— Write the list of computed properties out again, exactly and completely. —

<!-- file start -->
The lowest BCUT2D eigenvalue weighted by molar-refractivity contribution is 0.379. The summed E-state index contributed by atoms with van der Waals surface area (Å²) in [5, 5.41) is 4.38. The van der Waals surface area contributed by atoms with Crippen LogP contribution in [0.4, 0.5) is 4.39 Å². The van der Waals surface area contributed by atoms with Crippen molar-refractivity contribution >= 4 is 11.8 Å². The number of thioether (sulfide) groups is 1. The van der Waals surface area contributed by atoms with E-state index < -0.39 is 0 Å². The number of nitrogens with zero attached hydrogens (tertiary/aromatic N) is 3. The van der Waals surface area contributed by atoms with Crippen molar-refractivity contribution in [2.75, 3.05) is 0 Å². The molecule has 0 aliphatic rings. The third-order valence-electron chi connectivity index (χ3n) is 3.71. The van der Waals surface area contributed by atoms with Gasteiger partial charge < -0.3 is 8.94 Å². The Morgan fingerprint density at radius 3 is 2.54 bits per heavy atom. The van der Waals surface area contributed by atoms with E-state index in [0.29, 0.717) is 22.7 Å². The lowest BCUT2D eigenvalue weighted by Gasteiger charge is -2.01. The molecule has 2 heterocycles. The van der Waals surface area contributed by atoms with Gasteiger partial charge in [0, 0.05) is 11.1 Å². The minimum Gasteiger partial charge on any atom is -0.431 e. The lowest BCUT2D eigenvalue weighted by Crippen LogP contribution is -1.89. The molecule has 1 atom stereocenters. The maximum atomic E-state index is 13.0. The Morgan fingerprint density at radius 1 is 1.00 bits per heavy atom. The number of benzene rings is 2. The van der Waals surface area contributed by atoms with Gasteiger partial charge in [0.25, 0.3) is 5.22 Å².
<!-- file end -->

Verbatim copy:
The lowest BCUT2D eigenvalue weighted by molar-refractivity contribution is 0.379. The summed E-state index contributed by atoms with van der Waals surface area (Å²) in [5, 5.41) is 4.38. The van der Waals surface area contributed by atoms with Crippen LogP contribution in [0.4, 0.5) is 4.39 Å². The van der Waals surface area contributed by atoms with Crippen molar-refractivity contribution >= 4 is 11.8 Å². The number of thioether (sulfide) groups is 1. The van der Waals surface area contributed by atoms with E-state index < -0.39 is 0 Å². The number of nitrogens with zero attached hydrogens (tertiary/aromatic N) is 3. The van der Waals surface area contributed by atoms with Crippen molar-refractivity contribution in [2.75, 3.05) is 0 Å². The molecule has 0 aliphatic rings. The third-order valence-electron chi connectivity index (χ3n) is 3.71. The van der Waals surface area contributed by atoms with Gasteiger partial charge < -0.3 is 8.94 Å². The Morgan fingerprint density at radius 3 is 2.54 bits per heavy atom. The van der Waals surface area contributed by atoms with E-state index in [0.29, 0.717) is 22.7 Å². The lowest BCUT2D eigenvalue weighted by Gasteiger charge is -2.01. The molecule has 2 heterocycles. The van der Waals surface area contributed by atoms with Gasteiger partial charge in [0, 0.05) is 11.1 Å². The minimum Gasteiger partial charge on any atom is -0.431 e. The lowest BCUT2D eigenvalue weighted by Crippen LogP contribution is -1.89. The molecule has 1 atom stereocenters. The maximum atomic E-state index is 13.0. The Morgan fingerprint density at radius 1 is 1.00 bits per heavy atom. The number of benzene rings is 2. The van der Waals surface area contributed by atoms with Gasteiger partial charge in [0.25, 0.3) is 5.22 Å².